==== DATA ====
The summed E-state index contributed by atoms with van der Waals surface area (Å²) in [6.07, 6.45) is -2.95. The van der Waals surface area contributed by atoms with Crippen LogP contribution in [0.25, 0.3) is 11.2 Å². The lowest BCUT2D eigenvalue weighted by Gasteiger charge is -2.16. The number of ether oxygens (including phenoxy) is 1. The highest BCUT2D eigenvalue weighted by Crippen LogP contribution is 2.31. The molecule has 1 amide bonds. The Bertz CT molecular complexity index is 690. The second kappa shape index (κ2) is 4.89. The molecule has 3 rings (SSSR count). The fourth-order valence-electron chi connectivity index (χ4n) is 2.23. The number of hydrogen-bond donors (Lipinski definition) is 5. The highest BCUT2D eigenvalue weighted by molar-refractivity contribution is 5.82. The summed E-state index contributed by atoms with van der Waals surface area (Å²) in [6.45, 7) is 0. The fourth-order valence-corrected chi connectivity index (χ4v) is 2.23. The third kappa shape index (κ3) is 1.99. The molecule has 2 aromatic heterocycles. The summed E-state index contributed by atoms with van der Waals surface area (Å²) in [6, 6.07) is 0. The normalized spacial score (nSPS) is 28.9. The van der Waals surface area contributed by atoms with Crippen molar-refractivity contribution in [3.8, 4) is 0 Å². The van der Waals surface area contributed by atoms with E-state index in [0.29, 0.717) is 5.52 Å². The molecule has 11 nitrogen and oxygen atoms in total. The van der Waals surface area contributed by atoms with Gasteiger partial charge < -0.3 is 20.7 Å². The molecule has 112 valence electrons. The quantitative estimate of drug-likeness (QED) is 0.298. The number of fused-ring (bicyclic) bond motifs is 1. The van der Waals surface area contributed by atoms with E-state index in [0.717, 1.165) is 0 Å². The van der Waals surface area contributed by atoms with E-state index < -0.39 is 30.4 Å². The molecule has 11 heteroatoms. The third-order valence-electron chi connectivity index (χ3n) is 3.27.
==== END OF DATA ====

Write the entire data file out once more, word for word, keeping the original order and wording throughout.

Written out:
The summed E-state index contributed by atoms with van der Waals surface area (Å²) in [6.07, 6.45) is -2.95. The van der Waals surface area contributed by atoms with Crippen LogP contribution in [0.25, 0.3) is 11.2 Å². The lowest BCUT2D eigenvalue weighted by Gasteiger charge is -2.16. The number of ether oxygens (including phenoxy) is 1. The highest BCUT2D eigenvalue weighted by Crippen LogP contribution is 2.31. The molecule has 1 amide bonds. The Bertz CT molecular complexity index is 690. The second kappa shape index (κ2) is 4.89. The molecule has 3 rings (SSSR count). The fourth-order valence-electron chi connectivity index (χ4n) is 2.23. The number of hydrogen-bond donors (Lipinski definition) is 5. The highest BCUT2D eigenvalue weighted by molar-refractivity contribution is 5.82. The summed E-state index contributed by atoms with van der Waals surface area (Å²) in [6.45, 7) is 0. The fourth-order valence-corrected chi connectivity index (χ4v) is 2.23. The third kappa shape index (κ3) is 1.99. The molecule has 2 aromatic heterocycles. The summed E-state index contributed by atoms with van der Waals surface area (Å²) in [6, 6.07) is 0. The normalized spacial score (nSPS) is 28.9. The van der Waals surface area contributed by atoms with Crippen molar-refractivity contribution in [3.8, 4) is 0 Å². The van der Waals surface area contributed by atoms with E-state index in [0.29, 0.717) is 5.52 Å². The molecule has 11 nitrogen and oxygen atoms in total. The van der Waals surface area contributed by atoms with Gasteiger partial charge < -0.3 is 20.7 Å². The molecule has 112 valence electrons. The quantitative estimate of drug-likeness (QED) is 0.298. The number of fused-ring (bicyclic) bond motifs is 1. The van der Waals surface area contributed by atoms with E-state index in [0.717, 1.165) is 0 Å². The van der Waals surface area contributed by atoms with E-state index < -0.39 is 30.4 Å². The molecule has 11 heteroatoms. The third-order valence-electron chi connectivity index (χ3n) is 3.27.